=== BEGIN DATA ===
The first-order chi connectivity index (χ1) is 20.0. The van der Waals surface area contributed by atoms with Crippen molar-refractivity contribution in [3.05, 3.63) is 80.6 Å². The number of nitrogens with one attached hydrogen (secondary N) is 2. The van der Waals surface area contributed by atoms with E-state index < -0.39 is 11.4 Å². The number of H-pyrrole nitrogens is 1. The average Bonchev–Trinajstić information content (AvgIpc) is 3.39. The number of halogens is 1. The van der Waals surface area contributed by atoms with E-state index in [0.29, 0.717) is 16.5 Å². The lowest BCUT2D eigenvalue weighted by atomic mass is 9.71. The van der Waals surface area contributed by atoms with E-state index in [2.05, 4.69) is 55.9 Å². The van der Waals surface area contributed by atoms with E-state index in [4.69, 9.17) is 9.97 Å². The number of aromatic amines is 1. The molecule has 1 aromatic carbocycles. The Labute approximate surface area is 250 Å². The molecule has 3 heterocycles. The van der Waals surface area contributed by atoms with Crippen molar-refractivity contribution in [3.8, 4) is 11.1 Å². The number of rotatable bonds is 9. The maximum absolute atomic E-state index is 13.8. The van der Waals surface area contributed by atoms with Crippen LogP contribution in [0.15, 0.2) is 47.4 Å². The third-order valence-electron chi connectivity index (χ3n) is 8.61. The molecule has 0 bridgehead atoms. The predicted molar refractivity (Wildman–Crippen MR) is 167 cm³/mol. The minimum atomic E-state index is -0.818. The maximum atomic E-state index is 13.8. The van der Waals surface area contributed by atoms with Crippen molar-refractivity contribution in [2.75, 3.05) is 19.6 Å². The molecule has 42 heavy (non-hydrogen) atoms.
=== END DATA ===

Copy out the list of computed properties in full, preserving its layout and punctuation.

The first-order chi connectivity index (χ1) is 20.0. The van der Waals surface area contributed by atoms with Crippen molar-refractivity contribution in [3.05, 3.63) is 80.6 Å². The number of nitrogens with one attached hydrogen (secondary N) is 2. The van der Waals surface area contributed by atoms with E-state index < -0.39 is 11.4 Å². The number of H-pyrrole nitrogens is 1. The average Bonchev–Trinajstić information content (AvgIpc) is 3.39. The number of halogens is 1. The van der Waals surface area contributed by atoms with E-state index in [0.29, 0.717) is 16.5 Å². The lowest BCUT2D eigenvalue weighted by atomic mass is 9.71. The van der Waals surface area contributed by atoms with E-state index in [2.05, 4.69) is 55.9 Å². The van der Waals surface area contributed by atoms with E-state index in [4.69, 9.17) is 9.97 Å². The number of aromatic amines is 1. The molecule has 1 aromatic carbocycles. The Labute approximate surface area is 250 Å². The molecule has 3 heterocycles. The van der Waals surface area contributed by atoms with Crippen molar-refractivity contribution in [3.8, 4) is 11.1 Å². The number of rotatable bonds is 9. The maximum absolute atomic E-state index is 13.8. The van der Waals surface area contributed by atoms with Crippen LogP contribution in [0.15, 0.2) is 47.4 Å². The third-order valence-electron chi connectivity index (χ3n) is 8.61. The molecule has 0 bridgehead atoms. The predicted molar refractivity (Wildman–Crippen MR) is 167 cm³/mol. The minimum atomic E-state index is -0.818. The maximum atomic E-state index is 13.8. The van der Waals surface area contributed by atoms with Crippen molar-refractivity contribution in [2.75, 3.05) is 19.6 Å². The molecule has 42 heavy (non-hydrogen) atoms.